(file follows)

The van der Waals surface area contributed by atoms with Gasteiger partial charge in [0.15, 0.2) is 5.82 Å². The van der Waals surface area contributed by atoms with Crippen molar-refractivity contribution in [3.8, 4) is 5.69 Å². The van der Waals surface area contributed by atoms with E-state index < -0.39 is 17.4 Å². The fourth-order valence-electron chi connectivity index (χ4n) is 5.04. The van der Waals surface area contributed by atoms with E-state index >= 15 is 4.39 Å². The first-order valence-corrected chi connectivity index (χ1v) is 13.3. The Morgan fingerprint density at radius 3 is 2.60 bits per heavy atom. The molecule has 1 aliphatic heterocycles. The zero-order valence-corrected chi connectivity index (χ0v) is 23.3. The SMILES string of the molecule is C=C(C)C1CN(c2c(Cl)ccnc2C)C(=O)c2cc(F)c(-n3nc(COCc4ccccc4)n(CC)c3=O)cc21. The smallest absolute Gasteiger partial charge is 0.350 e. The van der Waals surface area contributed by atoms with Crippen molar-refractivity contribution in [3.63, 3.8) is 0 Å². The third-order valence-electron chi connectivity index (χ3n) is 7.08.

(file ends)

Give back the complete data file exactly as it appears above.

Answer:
The van der Waals surface area contributed by atoms with Gasteiger partial charge in [0.15, 0.2) is 5.82 Å². The van der Waals surface area contributed by atoms with Crippen molar-refractivity contribution in [3.8, 4) is 5.69 Å². The van der Waals surface area contributed by atoms with E-state index < -0.39 is 17.4 Å². The fourth-order valence-electron chi connectivity index (χ4n) is 5.04. The van der Waals surface area contributed by atoms with E-state index >= 15 is 4.39 Å². The first-order valence-corrected chi connectivity index (χ1v) is 13.3. The Morgan fingerprint density at radius 3 is 2.60 bits per heavy atom. The molecule has 1 aliphatic heterocycles. The zero-order valence-corrected chi connectivity index (χ0v) is 23.3. The SMILES string of the molecule is C=C(C)C1CN(c2c(Cl)ccnc2C)C(=O)c2cc(F)c(-n3nc(COCc4ccccc4)n(CC)c3=O)cc21. The smallest absolute Gasteiger partial charge is 0.350 e. The van der Waals surface area contributed by atoms with Crippen molar-refractivity contribution in [3.63, 3.8) is 0 Å². The third-order valence-electron chi connectivity index (χ3n) is 7.08.